This presentation will delve into today’s fractured politics with respect to what has come before. Hettie Jones provides a unique perspective, as a onetime publisher of Yugen magazine—a groundbreaking journal of radical literature, which ran for eight issues from 1958 to 1962 and created a body of literature for children of color when there was none—and as a former chair of the PEN Prison Writing Program.
This program is the second in ICP’s series “Radical Conversation: Making America Great,” which explores the current political crisis and the nature of personal responsibility and action in this moment.
Hettie Jones is an important poet and a revolutionary voice from the Beat Generation. Best known for How I Became Hettie Jones, her memoir of the “beat scene,” Jones is the author of 24 books for children and adults, including the award-winning Big Star Fallin’ Mama, Five Women in Black Music. Drive, her first poetry collection, won the Poetry Society of America’s Norma Farber Award; it was followed by second and third collections, All Told and Doing 70. Her short prose has been published in journals, such as the Village Voice, Global City Review, Fence, and Ploughshares, and there are numerous interviews and some of her performances online.
In addition to her own work, Jones has authored memoirs for Rita Marley (No Woman No Cry) and others, and taught writing in colleges, prisons, and community settings. The former Chair of PEN’s Prison Writing Committee, she currently teaches graduate writing at the New School and a memoir workshop at the 92nd Street Y.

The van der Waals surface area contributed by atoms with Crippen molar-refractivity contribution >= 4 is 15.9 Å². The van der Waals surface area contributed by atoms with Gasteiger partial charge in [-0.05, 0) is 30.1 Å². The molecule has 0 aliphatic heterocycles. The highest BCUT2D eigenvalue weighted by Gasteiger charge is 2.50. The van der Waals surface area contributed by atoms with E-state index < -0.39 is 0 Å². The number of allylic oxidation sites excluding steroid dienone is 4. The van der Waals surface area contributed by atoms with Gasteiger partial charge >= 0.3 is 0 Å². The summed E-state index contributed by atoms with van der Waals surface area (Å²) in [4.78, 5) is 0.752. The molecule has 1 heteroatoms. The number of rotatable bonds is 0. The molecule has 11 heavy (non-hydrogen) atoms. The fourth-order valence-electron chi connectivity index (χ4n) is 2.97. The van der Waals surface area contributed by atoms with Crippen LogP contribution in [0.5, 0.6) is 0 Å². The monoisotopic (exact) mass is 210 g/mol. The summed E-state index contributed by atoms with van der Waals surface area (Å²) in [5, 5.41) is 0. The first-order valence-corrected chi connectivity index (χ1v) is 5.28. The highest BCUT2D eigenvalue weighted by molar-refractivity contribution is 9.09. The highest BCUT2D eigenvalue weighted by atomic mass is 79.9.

Love, H, selections from her 40-year correspondence with the sculptor Helene Dorn, was published in 2016 by Duke University Press, and is available in both print and e-book editions.
Accra Shepp (moderator) is a photo-based artist whose work has explored our relationship with the natural environment, such as in his 2014 solo exhibition at the Queens Museum that looked at the more than 40 islands that make up New York City. His work is in a number of important public collections, including the Museum of Modern Art, the Victoria and Albert Museum, and the Art Institute of Chicago. His images of Occupy Wall Street have been exhibited all over the world, most recently in Sweden and Germany, and were excerpted in the book The Order of Things (Steidl, 2015). Shepp is the recipient of numerous awards and residencies, including a Fulbright Fellowship. He has taught at the International Center of Photography, Princeton University, Sarah Lawrence College, and Columbia University.